Gold Medal Arrogance | News | Salt Lake City | Salt Lake City Weekly

Gold Medal Arrogance 

Pin It
Favorite

A couple of weeks ago, we received e-mails from representatives of the Church of Jesus Christ of Latter-day Saints, chastising us for having the audacity to ask questions about LDS church policy and positions regarding child abuse. The senders, Mr. Dale Bills, church spokesman, and Mr. Michael Otterson, director of media relations, were particularly upset at what they regarded as an “accusatory” tone in the wording of those questions by freelance writer Andrea Moore Emmett. Prior, Emmett was getting stonewalled while working on a story about an alleged cover-up of sexual assault by male leaders within the LDS church.

Here’s what Otterson wrote: “We have long wondered whether it is even worth returning calls to City Weekly, since your stories seem to be pretty much conceived and written ahead of time. If you doubt this, then ask yourself why we would provide our top people to the Salt Lake Tribune and the Houston Chronicle for extensive features on the evils of child abuse, but give a curt response to you.

“If the City Weekly behaved as if it were a newspaper and not an underground scandal sheet, it might find a more ready response.”

Gee, Mrs. Lincoln, other than that, how was the play?

Mr. Otterson asked us to talk to ourselves about the situation. Only two things came up: 1. Where was the Deseret News on that story? and 2. Where do you get off calling us an underground scandal sheet?

The answer to the first is easy—the Deseret News gave faint coverage to the topic; even the Utah Supreme Court ruled in favor of the defendants. No surprise there—not talking about this issue was the issue. On the second matter, Mr. Otterson is up in the night, simple as that. But his statement is telling beyond measure, and classically answers why the LDS church—the one, true church—continually finds itself in the middle of public relations nightmares: He’s one arrogant dude.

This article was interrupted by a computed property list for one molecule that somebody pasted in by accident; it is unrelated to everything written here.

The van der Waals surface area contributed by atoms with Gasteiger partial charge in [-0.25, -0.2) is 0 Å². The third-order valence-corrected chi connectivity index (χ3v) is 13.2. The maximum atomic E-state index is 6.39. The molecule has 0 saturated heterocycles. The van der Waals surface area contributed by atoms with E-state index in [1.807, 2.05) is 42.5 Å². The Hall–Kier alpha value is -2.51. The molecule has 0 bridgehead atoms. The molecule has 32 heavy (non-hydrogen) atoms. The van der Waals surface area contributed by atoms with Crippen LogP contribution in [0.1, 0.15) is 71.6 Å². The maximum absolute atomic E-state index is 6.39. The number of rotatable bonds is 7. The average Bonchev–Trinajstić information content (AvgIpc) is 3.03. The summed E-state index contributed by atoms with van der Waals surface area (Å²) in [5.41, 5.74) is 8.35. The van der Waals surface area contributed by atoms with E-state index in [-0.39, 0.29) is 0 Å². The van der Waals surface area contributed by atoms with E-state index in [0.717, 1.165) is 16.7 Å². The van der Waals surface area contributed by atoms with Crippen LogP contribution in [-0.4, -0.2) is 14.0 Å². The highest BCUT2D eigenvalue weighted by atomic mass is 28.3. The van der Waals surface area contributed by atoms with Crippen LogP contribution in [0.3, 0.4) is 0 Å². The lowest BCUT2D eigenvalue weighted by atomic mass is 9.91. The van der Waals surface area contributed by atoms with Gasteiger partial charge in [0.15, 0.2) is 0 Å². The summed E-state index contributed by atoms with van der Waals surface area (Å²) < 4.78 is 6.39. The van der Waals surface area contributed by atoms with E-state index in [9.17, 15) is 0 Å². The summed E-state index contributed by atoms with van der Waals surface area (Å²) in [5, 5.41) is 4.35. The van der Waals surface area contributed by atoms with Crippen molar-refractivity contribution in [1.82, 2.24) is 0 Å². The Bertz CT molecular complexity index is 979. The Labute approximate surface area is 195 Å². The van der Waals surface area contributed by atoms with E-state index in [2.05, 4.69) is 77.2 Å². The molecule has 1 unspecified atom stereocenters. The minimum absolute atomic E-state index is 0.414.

One wonders if that arrogance is inherited or institutional. We’d like to think it’s isolated, but regarding the very same story, Dale Bills also provided us with a response. It began, “No organization does more to prevent abuse, to be sure its ecclesiastical leaders are aware of and obey reporting laws, to encourage sensitivity to child victims and their families, or to mitigate the effect of child abuse than does The Church of Jesus Christ of Latter-day Saints.”

No organization does more to prevent abuse? You know, guys, if you’d get off your high horse fewer people would be asking you hard, “accusatory” questions. But, hey, they’re your Olympics…

Pin It
Favorite

More by John Saltas

  • Blame Me

    It's says something about the hip and personable Cox that he's able to win over so many democrats and independents, who, at minimum, acknowledge he's not a giant jerk.
    • Jan 2, 2019
  • No Compromise

    All day, every day, some part of my body hurts.
    • Nov 21, 2018
  • For Our Babies

    Not 10 percent of Utah's population, but near 100, will, during their lifetime, be affected either directly or through a family member by the pain of cancer, a different maddening disease or from blowing out a knee at Brigham Young University.
    • Oct 10, 2018
  • More »

Latest in News

  • Climate Gods

    What role can Utah's legislators play in addressing climate change?
    • Jan 16, 2019
  • This Poll's for You

    Utahns have another avenue to vent their liquor frustrations, but it only goes so far.
    • Jan 9, 2019
  • Ghosts of Olympics Past

    Stars of Salt Lake City's 2002 Winter Games: Where are they now?
    • Jan 2, 2019
  • More »

Comments

Subscribe to this thread:

Add a comment

Readers also liked…

  • Wild Things

    With habitats shrinking, local wildlife call urban areas home.
    • Aug 9, 2017
  • Taking the Plunge

    Once flourishing, derelict bath house faces uncertain future.
    • Sep 13, 2017

© 2019 Salt Lake City Weekly

Website powered by Foundation